Biological Control Efforts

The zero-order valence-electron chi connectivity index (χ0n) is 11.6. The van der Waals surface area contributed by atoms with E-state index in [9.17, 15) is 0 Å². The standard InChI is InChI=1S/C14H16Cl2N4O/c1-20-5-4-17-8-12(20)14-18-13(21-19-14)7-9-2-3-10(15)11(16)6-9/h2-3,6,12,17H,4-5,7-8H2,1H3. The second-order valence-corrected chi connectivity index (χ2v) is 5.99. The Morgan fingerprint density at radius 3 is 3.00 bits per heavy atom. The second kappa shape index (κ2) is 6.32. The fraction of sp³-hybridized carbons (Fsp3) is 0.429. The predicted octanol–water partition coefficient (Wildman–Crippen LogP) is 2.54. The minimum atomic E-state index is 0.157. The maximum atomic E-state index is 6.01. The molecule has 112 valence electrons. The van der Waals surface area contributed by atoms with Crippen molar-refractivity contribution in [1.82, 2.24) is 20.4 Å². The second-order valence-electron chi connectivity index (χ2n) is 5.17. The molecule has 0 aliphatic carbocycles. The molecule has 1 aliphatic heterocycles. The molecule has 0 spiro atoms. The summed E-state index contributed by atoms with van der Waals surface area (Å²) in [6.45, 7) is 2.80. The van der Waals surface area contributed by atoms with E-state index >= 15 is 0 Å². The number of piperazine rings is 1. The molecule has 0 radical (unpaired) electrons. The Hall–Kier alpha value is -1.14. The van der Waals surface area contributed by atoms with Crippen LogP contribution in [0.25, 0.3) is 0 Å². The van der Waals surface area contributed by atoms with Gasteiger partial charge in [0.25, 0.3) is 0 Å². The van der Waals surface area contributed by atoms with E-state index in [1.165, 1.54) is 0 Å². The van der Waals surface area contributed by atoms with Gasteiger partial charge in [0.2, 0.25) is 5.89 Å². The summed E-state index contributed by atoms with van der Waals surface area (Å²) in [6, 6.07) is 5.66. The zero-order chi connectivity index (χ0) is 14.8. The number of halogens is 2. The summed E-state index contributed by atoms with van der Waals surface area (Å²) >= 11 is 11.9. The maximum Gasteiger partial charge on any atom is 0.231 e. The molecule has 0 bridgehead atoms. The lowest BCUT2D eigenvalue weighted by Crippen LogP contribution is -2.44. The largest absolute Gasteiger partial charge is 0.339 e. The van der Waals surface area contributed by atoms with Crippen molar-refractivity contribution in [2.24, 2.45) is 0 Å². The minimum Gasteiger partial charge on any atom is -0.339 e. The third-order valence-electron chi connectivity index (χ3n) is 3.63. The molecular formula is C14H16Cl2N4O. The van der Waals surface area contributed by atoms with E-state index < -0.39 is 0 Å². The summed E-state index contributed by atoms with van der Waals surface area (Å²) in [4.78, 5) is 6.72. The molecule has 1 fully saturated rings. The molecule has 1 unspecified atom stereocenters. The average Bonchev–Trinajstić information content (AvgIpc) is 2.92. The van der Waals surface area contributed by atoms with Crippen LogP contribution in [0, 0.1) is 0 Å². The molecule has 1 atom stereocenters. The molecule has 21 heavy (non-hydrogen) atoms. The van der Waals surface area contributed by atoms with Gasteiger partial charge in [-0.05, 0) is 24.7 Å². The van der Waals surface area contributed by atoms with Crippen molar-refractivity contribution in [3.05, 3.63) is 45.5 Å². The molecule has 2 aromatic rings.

Emerald ash borer is reported from China, Mongolia, Japan, Korea, Russia, and Taiwan (Haack et al., 2002).  Since 2003, scientists have searched for EAB and its natural enemies in each of these countries except Taiwan.  Although the type specimen of A. planipennis is from Mongolia, Fraxinus and therefore EAB were not found in Mongolia.  Recent evidence suggests the type specimen was actually collected from Inner Mongolia in China (Schaefer, 2005).  In Japan, A. planipennis subsp. ulmi is reported from the four main islands, with a host range of ash, elm (Ulmus), walnut (Juglans), and wingnut (Pterocarya) (Haack et al., 2002).  Apparently EAB is rare and locally distributed in Japan, although a private collector secured a single EAB adult (Schaefer, 2005). In South Korea, EAB was found in 2005 and 2006 although no natural enemies were found (Williams et al., 2005; Bray et al., 2007).  In the Russian Far East, EAB was reared by Galina Yurchenko from Fraxinus rynchophylla, as were two species of braconids in the genus Spathius.   Collections are expected to continue in China and Russia in 2007, with the goal of finding additional EAB natural enemies.